In the reaction to IG2, TLC analysis indicated that Ox-D194C-2CS produced a large amount of IG3 in contrast to 2CS (Fig. 3b). Kinetic analysis supported this observation. The velocities of Ox-D194C-2CS for the glucose liberation fitted well to the theoretical curve obtained from Equation 3 (kinetic parameters are shown in Table 3). In contrast to Ox-D194C-2CS, the velocities of 2CS for glucose liberation did not obey Equation 3 and fitted instead to the Michaelis-Menten equation because of a low level of transglucosylation velocity. The kcat (422 ± 15 s−1) and Km (7.75 ± 0.56 mm) were similar to the Michaelis-Menten values from our previous data of the wild type (kcat, 483 s−1; Km, 9.35 mm) (1).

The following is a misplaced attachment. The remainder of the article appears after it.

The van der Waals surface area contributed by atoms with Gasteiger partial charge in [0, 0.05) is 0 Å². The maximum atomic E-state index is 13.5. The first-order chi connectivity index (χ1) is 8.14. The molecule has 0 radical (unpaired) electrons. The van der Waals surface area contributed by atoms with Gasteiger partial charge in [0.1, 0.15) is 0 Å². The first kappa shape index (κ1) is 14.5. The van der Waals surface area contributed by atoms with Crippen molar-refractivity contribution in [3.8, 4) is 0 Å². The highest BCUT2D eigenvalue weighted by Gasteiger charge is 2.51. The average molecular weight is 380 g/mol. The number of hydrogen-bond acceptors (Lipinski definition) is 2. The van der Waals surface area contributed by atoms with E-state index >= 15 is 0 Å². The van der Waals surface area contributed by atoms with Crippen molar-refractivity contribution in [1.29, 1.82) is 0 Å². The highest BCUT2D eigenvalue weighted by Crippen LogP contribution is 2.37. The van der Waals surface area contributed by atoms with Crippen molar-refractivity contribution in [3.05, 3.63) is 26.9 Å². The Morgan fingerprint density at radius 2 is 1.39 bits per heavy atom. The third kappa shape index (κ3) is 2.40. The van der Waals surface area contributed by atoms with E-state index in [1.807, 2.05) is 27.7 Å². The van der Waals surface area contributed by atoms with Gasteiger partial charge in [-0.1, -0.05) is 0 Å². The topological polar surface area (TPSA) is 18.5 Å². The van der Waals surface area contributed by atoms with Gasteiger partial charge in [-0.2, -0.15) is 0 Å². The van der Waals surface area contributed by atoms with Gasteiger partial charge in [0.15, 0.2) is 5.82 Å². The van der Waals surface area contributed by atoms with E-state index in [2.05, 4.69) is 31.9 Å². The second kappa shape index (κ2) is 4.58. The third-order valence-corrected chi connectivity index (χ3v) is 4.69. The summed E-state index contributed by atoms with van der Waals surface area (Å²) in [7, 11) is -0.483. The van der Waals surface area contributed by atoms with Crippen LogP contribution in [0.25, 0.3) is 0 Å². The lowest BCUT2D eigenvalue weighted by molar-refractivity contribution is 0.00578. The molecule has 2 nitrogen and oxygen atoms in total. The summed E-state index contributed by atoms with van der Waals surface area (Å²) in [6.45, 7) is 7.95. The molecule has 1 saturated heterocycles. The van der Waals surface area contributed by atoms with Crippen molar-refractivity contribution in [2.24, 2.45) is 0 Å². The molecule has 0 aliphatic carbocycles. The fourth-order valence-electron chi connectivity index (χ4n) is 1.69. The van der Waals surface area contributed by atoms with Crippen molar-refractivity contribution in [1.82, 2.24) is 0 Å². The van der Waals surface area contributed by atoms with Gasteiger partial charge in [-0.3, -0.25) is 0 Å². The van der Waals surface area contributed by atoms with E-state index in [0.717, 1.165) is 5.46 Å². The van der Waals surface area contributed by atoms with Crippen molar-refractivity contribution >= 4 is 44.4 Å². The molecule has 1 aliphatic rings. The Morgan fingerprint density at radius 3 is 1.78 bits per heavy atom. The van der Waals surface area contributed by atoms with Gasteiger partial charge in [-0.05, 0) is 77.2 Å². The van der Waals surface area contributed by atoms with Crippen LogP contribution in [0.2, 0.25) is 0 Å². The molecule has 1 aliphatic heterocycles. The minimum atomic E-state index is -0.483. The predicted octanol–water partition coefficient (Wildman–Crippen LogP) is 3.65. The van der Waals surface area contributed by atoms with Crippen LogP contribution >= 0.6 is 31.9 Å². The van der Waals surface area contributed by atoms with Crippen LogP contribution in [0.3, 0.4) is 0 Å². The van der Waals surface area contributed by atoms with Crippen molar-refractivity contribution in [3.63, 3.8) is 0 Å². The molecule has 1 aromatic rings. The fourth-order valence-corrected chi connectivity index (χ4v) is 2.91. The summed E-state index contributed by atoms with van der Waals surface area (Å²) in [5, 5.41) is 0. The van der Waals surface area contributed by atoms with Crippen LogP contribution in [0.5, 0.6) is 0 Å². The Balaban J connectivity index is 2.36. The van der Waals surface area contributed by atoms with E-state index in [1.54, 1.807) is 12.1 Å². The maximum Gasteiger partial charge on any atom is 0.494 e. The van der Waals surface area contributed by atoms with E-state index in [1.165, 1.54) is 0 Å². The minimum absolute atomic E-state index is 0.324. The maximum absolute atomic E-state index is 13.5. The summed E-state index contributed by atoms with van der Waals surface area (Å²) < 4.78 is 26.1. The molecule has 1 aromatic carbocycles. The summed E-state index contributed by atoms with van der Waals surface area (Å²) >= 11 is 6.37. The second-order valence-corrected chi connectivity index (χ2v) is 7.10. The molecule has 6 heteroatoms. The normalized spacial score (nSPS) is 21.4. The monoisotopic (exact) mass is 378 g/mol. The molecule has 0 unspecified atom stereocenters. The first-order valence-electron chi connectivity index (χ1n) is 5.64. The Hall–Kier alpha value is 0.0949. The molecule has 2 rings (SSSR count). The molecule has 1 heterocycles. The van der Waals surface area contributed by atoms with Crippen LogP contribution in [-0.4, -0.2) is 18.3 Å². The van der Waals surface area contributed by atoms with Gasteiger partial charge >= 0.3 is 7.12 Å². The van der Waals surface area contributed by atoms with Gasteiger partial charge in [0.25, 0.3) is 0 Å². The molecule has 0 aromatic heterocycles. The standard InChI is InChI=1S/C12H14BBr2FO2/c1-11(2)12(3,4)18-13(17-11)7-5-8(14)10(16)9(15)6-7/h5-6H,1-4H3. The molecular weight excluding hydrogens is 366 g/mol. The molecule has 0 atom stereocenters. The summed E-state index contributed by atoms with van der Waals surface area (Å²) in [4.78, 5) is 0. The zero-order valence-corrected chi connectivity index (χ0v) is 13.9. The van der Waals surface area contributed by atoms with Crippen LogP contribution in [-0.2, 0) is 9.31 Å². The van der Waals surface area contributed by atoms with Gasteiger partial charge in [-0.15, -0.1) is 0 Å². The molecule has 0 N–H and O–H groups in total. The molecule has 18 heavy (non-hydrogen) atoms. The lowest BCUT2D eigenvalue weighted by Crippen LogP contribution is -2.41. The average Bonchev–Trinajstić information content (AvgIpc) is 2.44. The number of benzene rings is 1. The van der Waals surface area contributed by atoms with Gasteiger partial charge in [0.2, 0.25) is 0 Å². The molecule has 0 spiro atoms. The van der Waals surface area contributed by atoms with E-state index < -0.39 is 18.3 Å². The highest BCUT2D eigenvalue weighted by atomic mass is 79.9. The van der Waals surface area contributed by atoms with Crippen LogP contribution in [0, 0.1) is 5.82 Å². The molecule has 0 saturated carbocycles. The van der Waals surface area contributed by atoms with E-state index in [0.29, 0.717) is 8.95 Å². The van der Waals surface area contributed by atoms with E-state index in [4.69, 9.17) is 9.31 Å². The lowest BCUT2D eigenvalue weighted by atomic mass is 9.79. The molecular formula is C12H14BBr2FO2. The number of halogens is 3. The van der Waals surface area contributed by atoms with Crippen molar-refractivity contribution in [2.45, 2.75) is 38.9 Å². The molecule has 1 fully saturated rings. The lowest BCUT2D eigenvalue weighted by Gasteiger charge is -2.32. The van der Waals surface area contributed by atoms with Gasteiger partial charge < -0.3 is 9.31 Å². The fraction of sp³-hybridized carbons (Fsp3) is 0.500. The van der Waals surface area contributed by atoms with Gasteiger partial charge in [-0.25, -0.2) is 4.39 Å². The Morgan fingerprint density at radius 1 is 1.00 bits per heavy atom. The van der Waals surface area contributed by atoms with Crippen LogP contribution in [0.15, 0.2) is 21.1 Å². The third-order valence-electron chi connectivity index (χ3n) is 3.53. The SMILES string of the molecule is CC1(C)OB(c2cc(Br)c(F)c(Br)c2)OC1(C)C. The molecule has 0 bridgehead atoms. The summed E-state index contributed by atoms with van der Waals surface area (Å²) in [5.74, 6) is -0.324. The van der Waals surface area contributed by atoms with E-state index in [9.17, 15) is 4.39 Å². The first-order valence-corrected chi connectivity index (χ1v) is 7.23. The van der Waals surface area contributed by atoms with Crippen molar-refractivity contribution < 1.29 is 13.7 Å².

Transglucosylation product-formation analysis (Figs. 3 and and4)4) and small KTG values (Table 3) revealed that Ox-D194C-2CS exhibited significantly higher preference for transglucosylation than 2CS. In other words, the conversion of the catalytic carboxylate (pKa, 3.90) to a sulfinate (pKa, 1.50) (29) enhanced preference for transglucosylation. This indicates that, in the deglycosylation step, Ox-D194C-2CS used acceptor sugars more than water (i.e. catalytic water). We have no reasonable explanation for this phenomenon, and three-dimensional structural analysis is required to provide structural insight. One possible explanation was that the glucosyl enzyme intermediate was stabilized by changing the nucleophilic carboxylate to sulfinate. Sugar binding to the acceptor site of Ox-D194C-2CS might stabilize the transition state of the deglucosylation step and lower the activation barrier increased through stabilization of the glucosyl enzyme intermediate. A similar phenomenon has been observed in the reactivation of glycosyl enzyme intermediates trapped with 5- or 2-fluoroglycoside (30, 31), although in this case, the activation energy of the deglycosylation step increased through destabilization of the transition state by substitution of the hydroxy group of the glycone part to fluorine. The intermediates were fully stable in water so that the labeled positions could be analyzed, but the bound fluoroglycosides were released by the addition of sugars through transglycosylations. This reactivation was thought to be driven by the binding energy between the intermediate and the added acceptor sugar, which was used to stabilize the transition state for the transfer of the glycosyl residue (32).